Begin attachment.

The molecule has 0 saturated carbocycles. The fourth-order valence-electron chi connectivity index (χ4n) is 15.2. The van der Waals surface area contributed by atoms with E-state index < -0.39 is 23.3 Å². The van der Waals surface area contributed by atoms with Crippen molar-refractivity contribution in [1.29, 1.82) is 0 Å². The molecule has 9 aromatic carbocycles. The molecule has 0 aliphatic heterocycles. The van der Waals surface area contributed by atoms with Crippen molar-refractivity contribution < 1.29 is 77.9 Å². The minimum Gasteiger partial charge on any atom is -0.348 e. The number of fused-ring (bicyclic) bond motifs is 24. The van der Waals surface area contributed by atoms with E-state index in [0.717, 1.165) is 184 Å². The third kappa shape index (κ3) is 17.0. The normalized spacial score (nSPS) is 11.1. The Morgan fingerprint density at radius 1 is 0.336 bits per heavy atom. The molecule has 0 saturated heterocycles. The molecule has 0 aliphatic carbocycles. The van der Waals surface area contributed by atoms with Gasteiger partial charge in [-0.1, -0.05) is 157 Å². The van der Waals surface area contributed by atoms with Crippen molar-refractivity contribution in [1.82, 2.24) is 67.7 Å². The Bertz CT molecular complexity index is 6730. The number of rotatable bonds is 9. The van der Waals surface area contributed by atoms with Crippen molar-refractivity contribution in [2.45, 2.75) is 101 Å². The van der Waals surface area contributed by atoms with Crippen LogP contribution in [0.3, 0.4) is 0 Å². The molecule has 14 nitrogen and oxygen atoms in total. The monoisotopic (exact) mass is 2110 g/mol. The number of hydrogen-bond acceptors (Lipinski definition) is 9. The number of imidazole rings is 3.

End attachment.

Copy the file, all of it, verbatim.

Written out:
The molecule has 0 saturated carbocycles. The fourth-order valence-electron chi connectivity index (χ4n) is 15.2. The van der Waals surface area contributed by atoms with E-state index < -0.39 is 23.3 Å². The van der Waals surface area contributed by atoms with Crippen molar-refractivity contribution in [1.29, 1.82) is 0 Å². The molecule has 9 aromatic carbocycles. The molecule has 0 aliphatic heterocycles. The van der Waals surface area contributed by atoms with Crippen molar-refractivity contribution < 1.29 is 77.9 Å². The minimum Gasteiger partial charge on any atom is -0.348 e. The number of fused-ring (bicyclic) bond motifs is 24. The van der Waals surface area contributed by atoms with E-state index in [0.717, 1.165) is 184 Å². The third kappa shape index (κ3) is 17.0. The normalized spacial score (nSPS) is 11.1. The Morgan fingerprint density at radius 1 is 0.336 bits per heavy atom. The molecule has 0 saturated heterocycles. The molecule has 0 aliphatic carbocycles. The van der Waals surface area contributed by atoms with Gasteiger partial charge in [-0.1, -0.05) is 157 Å². The van der Waals surface area contributed by atoms with Crippen molar-refractivity contribution in [1.82, 2.24) is 67.7 Å². The Bertz CT molecular complexity index is 6730. The number of rotatable bonds is 9. The van der Waals surface area contributed by atoms with Crippen molar-refractivity contribution in [2.45, 2.75) is 101 Å². The van der Waals surface area contributed by atoms with Crippen LogP contribution in [0.3, 0.4) is 0 Å². The molecule has 14 nitrogen and oxygen atoms in total. The monoisotopic (exact) mass is 2110 g/mol. The number of hydrogen-bond acceptors (Lipinski definition) is 9. The number of imidazole rings is 3.